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Recognizing a Header Row when Sorting

Please Note: This article is written for users of the following Microsoft Excel versions: 2007 and 2010. If you are using an earlier version (Excel 2003 or earlier), this tip may not work for you. For a version of this tip written specifically for earlier versions of Excel, click here: Recognizing a Header Row when Sorting.

There are two ways you can sort information in Excel: using the Sort Ascending and Sort Descending tools on the Data tab of the ribbon, or by using the Sort dialog box. Using the ribbon tools allows you to do the sort more quickly, but Excel makes a few assumptions in the process.

First, Excel assumes that you want to sort only by the column of whatever cell you have selected. If you want to perform secondary and tertiary sorts on more than one column (or row), you need to use the Sort dialog box.

The second assumption affects exactly what Excel sorts. If you have a single cell selected, Excel extends the selection to select a range (much like pressing Ctrl+Shift+8) bounded by one or more blank columns and rows. It then examines the first row in the selected range to determine if it contains header information or not.

This is where sorting with the ribbon tools can become tricky—your header (assuming you have one) must meet some rather strict guidelines in order for Excel to recognize it as a header. For instance, if there are any blank cells in the header row, Excel may think it isn't a header. Likewise, if the header row is formatted the same as the other rows in the data range, then it may not recognize it.

Only after selecting the range and determining if there is a header row will Excel do the actual sorting. How pleased you are with the results depends on whether Excel got both the range selection and the header row determination right. For instance, if Excel doesn't think you have a header row, and you do, then your header is sorted into the body of the data; this is generally a bad thing.

To make sure that your data range is recognized correctly, use the Ctrl+Shift+8 shortcut to see what Excel selects; this is what will be sorted. If it doesn't match your expectations, then you need to either modify the character of the data in your table, or you need to sort by selecting the data range before using the Sort dialog box.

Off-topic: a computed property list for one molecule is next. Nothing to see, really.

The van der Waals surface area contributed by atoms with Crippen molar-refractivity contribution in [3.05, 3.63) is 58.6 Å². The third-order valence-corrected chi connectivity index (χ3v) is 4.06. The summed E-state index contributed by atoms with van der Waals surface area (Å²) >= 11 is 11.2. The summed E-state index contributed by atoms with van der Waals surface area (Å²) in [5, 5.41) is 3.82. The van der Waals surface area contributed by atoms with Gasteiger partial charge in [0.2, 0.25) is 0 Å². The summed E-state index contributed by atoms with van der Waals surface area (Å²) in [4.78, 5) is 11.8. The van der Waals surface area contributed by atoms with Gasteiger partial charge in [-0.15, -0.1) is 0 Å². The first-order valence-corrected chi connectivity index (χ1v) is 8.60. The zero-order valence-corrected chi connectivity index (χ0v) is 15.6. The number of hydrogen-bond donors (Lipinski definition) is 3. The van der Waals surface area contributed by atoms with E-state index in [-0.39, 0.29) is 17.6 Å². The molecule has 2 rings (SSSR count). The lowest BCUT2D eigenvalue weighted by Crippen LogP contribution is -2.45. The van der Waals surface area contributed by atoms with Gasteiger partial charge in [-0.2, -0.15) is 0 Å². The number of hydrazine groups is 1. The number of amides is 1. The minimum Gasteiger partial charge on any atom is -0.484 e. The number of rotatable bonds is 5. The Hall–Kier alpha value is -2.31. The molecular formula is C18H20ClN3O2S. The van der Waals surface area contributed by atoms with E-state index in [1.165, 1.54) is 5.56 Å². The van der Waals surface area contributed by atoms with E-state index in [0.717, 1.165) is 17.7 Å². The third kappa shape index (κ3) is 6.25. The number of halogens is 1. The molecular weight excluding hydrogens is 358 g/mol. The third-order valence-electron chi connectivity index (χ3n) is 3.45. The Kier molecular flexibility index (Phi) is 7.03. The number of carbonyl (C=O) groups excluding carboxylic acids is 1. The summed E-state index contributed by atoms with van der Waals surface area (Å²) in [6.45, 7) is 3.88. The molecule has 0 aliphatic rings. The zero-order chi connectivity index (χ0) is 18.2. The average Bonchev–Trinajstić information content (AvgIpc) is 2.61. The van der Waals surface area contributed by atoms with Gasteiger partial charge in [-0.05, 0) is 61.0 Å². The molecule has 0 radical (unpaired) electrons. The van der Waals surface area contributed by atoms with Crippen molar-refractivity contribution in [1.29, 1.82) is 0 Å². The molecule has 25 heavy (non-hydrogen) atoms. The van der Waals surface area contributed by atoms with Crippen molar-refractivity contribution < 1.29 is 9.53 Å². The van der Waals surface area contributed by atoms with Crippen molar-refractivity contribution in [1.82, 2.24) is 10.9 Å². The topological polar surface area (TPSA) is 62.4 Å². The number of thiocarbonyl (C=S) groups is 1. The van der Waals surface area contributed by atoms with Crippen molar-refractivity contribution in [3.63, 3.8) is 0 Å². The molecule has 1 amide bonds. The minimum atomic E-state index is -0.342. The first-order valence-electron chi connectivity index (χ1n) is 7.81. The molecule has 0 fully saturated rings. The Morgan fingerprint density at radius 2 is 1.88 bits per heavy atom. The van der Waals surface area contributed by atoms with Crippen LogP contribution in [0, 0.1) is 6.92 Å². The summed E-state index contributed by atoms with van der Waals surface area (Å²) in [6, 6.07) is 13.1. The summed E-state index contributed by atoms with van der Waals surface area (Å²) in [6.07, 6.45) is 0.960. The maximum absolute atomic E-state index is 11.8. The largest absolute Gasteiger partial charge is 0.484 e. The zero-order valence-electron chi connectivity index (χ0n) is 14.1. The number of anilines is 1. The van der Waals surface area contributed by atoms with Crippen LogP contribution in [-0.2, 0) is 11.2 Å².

To make sure that your heading is recognized correctly, use the Ctrl+Shift+8 shortcut to select the data range, then look at the first row. If your header has blank cells among those selected in the first row, or the first row is formatted just like the second row, or you have more than one header row selected, then Excel assumes you have no header row at all. To correct this, make changes in your header row to make sure it is recognized properly by Excel.

ExcelTips is your source for cost-effective Microsoft Excel training. This tip (9423) applies to Microsoft Excel 2007 and 2010. You can find a version of this tip for the older menu interface of Excel here: Recognizing a Header Row when Sorting.

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Comments for this tip:

Connie    17 Jan 2014, 11:54
I want to let you know this article helped me. I froze the first row but it would still sort. I do agree with "Silly" that if you freeze rows one would think the row would not sort. Anyway - I then checked "My Data Has Headers" in custom sort. But if I closed the program it defaulted back to being unchecked. I wanted to find a way to keep it check even after closing. When reading this article it said to make the header appear different than the data. So I centered the words in the header row columns, and the program now recognizes it as a header and the "my data has headers" now is checked even after closing the program and bringing it back up. Thanks for the tip.
CT    09 Jan 2014, 18:14
Just merge the column A cells for the rows that are header rows (insert a blank Column A if you want).

Excel recognizes all the Column A merged cells as the header.
Willy Vanhaelen    08 Nov 2013, 09:27
Silly, if Excel's guess isn't to your liking you can always instruct it how you want the job done:
- Select your data without your 3 rows header.
- Select 'Sort & Filter' and 'Custum Sort...'.
- Make sure 'My data has headers' is unchecked.
- Select your sort options and click OK.
Silly    07 Nov 2013, 10:24
Completely useless article, because it fails to specify WHAT changes need to be made in my 3-row header to get Excel to treat rows 4 and onward as the data rows to sort. You'd think Excel would understand that if you've frozen rows 1 through 3, then those are the headers. But NOOOOOO. Microsoft hires programmers from the loony bin. Come on. It's 2013, not 1993!
Luke Allen    31 Jul 2013, 15:08
One "fun" quirk is that when I'm trying to sort exactly two cells in the same vertical column, sometimes Excel assumes I have a header row... on the one cell I'm sorting.